Ever since the discovery of the New World by Christopher Columbus, the noble savage has been a potent symbol in Western cultures. The notion that there is a land where men and women live in simplicity and innocence has been used to draw unfavourable comparisons with advanced societies.
The noble savage has been conscripted by many causes, from the French Revolution to the sexual revolution, but in his most recent incarnation he is the champion of conservation. The native peoples of the earth, according to this version of the legend, live in harmony with nature. They respect the rest of creation. They know how to harvest resources sustainably. They are said to be 'transparent' in the environment.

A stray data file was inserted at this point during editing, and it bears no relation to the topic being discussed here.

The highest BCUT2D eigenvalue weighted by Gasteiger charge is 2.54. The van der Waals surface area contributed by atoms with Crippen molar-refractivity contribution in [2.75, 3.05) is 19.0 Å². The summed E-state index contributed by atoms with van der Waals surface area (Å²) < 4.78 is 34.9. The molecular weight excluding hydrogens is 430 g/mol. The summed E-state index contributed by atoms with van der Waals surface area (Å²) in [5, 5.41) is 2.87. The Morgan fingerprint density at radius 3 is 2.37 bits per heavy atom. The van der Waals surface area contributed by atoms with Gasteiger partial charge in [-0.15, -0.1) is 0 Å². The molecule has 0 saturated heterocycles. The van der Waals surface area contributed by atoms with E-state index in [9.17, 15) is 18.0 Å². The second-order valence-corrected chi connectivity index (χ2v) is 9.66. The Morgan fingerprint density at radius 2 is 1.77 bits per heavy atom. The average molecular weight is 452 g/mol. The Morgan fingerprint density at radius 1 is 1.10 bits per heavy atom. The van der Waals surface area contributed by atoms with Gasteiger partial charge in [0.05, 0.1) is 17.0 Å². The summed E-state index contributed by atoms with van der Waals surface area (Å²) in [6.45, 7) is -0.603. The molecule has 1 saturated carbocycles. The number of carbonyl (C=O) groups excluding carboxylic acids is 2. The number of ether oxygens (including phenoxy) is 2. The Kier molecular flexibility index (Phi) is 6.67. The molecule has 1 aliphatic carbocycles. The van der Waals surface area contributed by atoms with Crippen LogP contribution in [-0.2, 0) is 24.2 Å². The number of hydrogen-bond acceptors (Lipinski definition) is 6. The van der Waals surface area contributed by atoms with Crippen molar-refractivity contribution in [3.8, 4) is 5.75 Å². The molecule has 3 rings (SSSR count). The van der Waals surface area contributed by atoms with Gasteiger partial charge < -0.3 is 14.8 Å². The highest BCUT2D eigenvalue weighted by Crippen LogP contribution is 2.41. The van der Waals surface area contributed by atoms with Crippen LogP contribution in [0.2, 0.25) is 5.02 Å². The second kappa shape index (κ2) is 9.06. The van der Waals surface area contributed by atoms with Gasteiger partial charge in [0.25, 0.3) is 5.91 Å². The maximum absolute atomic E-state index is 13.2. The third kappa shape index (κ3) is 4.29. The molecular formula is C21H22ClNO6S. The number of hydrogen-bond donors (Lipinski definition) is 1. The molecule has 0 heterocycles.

However, we now know that native peoples can be as destructive of their environments as anyone else, and that historically aboriginal tribes often changed whole ecosystems by the repeated burning of forests and by hunting animal species to extinction. The noble eco-savage is a white, Western artefact. When policy issues, such as land rights, are decided on the basis of this misconception, it leads to disappointment and sometimes recriminations against the tribal peoples who fail to conform to the stereotype.
1999, Studies in the Environment 14, ISBN 978 0 255 36447 8, 79pp, PB